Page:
Encouragement for the ‘non-establishment’ historian

One of the first military history books I read, as a young lad, was Arnhem by Martin Middlebrook. For no other reason than that it was the biggest book about Arnhem in the library, and it simply screamed ‘Arnhem’ from ten paces away. If only one day I could write a book like that. Years later, it is still a staple on my bookshelf, and I’ve reccomended it to most of my family (my late grandfather being an Arnhem veteran).

Years later, I’ve got a book of my own on the shelf at the same library, not very far from where Middlebrook’s Arnhem sat (and still does). Now that I’m researching the First World War I’ve gone to Middlebrook’s first book – the First Day on the Somme. For those of you who aren’t aware, Martin Middlebrook was an established poultry farmer when he went to the Somme battlefields in the late 1960′s. Motivated by what he saw, he resolved to write a book about 1 July 1916, the bloodiest day in the history of the British Army. Remember, he was a poultry farmer with no literary background.

After writing ten chapters, he sent it to his prospective publisher. The publisher in turn sent it to an un-named military historian for feedback. They received back 13 pages of critique, some of which I quote below:

‘mugged-up knowledge by an outsider’

‘familiar and elementary stuff’

‘all the old bromides’

‘his account of the army’s organisation and the trench system… rather like a child’s guide’

‘flat and wooden in the narrative’

Over 40 years later, Martin Middlebrook has written almost twenty books on military history, many of them bestsellers, about Arnhem, the RAF in the Second World War, and the Falklands. Isn’t is a good job that he and his publisher didn’t listen to the advice of a so-called military history expert?

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5 Comments

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5 responses to “Encouragement for the ‘non-establishment’ historian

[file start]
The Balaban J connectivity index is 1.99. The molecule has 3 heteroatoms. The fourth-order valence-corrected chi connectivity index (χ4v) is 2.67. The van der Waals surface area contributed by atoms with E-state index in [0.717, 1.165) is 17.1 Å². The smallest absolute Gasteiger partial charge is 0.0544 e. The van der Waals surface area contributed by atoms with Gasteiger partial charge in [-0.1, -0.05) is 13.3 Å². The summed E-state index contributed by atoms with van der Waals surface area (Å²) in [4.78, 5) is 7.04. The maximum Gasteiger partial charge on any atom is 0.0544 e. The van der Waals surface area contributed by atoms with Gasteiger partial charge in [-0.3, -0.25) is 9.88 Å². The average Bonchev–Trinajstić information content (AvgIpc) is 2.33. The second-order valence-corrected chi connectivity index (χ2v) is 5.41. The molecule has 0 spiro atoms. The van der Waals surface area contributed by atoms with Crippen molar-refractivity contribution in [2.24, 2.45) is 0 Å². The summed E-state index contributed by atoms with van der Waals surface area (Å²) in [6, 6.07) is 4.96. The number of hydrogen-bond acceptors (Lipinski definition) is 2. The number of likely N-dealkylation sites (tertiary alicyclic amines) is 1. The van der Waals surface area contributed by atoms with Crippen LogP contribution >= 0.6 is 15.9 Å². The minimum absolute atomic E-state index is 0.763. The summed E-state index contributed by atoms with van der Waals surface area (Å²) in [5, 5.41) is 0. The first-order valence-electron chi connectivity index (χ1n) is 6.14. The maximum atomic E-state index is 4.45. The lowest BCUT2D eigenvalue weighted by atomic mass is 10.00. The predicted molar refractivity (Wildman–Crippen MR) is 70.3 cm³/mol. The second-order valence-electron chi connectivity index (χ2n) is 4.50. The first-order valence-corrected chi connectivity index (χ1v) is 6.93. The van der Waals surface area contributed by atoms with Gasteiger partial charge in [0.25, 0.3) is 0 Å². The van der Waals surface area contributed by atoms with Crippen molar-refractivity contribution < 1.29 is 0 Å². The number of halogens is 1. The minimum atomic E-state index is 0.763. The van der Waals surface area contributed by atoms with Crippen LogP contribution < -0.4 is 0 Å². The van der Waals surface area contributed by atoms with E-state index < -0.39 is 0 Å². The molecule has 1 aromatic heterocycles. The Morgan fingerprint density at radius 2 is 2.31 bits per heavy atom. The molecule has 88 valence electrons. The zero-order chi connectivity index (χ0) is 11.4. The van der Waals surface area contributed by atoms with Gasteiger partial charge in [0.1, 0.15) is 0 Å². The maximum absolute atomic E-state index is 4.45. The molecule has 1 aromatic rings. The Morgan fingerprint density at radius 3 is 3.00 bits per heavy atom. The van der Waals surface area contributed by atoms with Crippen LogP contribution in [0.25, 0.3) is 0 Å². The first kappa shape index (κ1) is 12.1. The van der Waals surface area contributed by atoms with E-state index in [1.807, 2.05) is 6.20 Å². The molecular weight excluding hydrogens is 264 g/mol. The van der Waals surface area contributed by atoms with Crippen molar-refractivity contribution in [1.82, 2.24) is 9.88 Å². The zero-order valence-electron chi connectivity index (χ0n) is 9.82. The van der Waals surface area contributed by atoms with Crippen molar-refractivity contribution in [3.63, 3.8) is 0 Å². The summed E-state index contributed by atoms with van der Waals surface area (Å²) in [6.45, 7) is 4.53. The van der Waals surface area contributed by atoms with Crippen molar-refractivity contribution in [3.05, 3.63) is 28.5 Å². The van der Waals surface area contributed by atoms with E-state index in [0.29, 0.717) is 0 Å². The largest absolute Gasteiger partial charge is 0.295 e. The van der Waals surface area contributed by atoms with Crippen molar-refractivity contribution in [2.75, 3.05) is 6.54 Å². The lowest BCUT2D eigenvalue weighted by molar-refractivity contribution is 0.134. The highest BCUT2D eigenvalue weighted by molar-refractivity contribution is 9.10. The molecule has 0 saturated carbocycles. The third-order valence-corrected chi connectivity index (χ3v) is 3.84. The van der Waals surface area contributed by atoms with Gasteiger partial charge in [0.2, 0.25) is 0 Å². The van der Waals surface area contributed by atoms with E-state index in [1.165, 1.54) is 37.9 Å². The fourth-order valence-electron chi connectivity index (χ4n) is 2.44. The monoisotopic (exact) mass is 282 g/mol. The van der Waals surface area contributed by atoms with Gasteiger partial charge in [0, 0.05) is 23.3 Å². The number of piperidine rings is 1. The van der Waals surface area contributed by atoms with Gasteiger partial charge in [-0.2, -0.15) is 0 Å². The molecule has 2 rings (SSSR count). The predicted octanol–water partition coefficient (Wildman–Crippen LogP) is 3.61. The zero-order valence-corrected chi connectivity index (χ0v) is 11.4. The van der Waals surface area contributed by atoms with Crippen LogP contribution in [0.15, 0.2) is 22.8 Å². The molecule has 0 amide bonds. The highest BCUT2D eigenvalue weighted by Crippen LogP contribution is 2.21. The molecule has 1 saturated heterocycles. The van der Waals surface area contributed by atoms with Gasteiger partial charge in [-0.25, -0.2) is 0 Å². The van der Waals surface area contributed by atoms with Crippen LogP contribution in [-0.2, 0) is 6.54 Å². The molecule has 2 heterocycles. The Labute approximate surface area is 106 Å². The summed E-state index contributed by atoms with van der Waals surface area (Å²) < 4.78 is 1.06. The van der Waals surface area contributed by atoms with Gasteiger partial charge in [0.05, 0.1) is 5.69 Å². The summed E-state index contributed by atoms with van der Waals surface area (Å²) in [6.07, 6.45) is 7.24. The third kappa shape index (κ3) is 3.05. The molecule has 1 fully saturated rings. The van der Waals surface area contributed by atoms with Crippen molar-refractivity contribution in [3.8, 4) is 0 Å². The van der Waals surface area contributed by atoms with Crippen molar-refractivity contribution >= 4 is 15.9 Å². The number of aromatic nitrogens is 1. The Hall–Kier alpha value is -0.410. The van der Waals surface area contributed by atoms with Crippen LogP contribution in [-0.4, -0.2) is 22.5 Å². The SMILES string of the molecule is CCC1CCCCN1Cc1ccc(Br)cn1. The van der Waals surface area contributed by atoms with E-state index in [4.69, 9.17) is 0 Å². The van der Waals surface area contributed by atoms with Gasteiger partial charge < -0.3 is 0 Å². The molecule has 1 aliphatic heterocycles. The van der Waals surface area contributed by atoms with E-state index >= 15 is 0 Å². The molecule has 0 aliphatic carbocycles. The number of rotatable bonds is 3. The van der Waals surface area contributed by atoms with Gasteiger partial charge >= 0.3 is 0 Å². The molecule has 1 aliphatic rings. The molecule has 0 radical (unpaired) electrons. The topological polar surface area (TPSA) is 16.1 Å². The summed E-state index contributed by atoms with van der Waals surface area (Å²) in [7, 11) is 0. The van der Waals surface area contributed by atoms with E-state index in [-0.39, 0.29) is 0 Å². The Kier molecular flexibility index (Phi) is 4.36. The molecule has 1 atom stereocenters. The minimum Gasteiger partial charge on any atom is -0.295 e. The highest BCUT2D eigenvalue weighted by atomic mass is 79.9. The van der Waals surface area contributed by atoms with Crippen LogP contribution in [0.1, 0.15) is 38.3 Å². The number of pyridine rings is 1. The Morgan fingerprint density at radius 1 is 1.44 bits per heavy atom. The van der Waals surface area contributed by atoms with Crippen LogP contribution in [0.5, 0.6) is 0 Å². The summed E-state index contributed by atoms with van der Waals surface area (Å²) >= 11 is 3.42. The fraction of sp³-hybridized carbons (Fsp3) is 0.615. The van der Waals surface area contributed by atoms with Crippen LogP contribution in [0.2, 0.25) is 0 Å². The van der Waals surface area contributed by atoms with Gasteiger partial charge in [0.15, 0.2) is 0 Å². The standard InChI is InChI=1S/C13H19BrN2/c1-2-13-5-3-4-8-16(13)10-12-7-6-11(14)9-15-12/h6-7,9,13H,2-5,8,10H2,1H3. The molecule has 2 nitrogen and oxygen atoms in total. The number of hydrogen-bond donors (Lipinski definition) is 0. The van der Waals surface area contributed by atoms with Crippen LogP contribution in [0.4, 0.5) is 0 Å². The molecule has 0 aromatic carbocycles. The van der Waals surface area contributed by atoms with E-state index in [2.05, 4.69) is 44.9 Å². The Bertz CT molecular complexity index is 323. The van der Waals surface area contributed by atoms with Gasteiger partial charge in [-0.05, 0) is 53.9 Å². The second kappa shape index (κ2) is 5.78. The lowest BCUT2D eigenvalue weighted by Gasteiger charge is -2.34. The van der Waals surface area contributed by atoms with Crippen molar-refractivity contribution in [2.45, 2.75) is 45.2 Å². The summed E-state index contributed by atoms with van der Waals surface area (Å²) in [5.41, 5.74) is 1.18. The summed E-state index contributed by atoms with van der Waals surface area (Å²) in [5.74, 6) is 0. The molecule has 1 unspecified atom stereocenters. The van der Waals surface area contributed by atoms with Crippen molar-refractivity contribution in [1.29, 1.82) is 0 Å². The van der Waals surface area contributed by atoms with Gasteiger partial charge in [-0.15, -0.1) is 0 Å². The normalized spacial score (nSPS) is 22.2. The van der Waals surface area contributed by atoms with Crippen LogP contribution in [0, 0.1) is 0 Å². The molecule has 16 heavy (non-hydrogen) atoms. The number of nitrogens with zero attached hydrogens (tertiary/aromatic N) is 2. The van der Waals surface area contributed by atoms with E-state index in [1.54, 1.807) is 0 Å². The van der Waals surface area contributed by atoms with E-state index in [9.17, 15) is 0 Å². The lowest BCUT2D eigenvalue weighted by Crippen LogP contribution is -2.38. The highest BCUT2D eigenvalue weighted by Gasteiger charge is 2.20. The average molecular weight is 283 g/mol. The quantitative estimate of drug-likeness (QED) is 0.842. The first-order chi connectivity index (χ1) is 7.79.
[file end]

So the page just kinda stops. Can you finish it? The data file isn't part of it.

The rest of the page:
1. x

    I think a couple of times we have said here that there is academic historian and populist historian. And I think I have said that the former spends too much time on spurious analysis of the arcane and esoteric to prove some political view more than to distil an aspect of the truth. The former hate the latter because the latter make money; the majority are interested in the narrative, the story, which even if it is a catalogue of dates and events has some clarity, some purity, that allows it to be grasped by the majority.

  2. It’s a pity there is such a divide as X mentions, because both groups of historians could learn from each other, and in turn help garner more interest in history. I know some gearheads (petrolheads, for y’all) who would love to learn about the history of engines in tanks, for example, but don’t have the historical knowledge to put the technology into context. I would personally LOVE to see a rather thick (necessarily) book covering propeller-powered aircraft engines with a solid background of military history (why Germans used 87-octane fuel, why the Japanese were so rabidly pro-radial, etc.). I’ve learned a fair amount of that context, but only from a spread of books and internet sources. Yes, we need general-interest books to pull people in. Yes, we need hyper-intensive “tech books” for the loons like me. But I think there’s a great crossover area that would make history less boring for a lot of folk.
    Now excuse me, I gotta get back to “Fuel Injector Pressure Mappings on a Daimler-Benz DB605A”. You know, light after-dinner reading. ;) :D

  3. x

    Academic historians for the most part look down on technical history. In their mind humans not technology drive events. Probably for history before the early modern era that would be true. But the historians of the late 21st and early 22nd won’t be able to discuss events now with out mentioning technology and in great detail.

  4. If they understand it, that is…

    • x

      One of things those outside the history “world” don’t realise is that to get anywhere you need another language. If you are writing a history of say a WW2 European battle a good working knowledge of German is important. If you study the “Medievals” Latin and French are real boon. Future historians are going to need a grasp of TCP/IP, OOP, HTML5, and graphic design…….. :)

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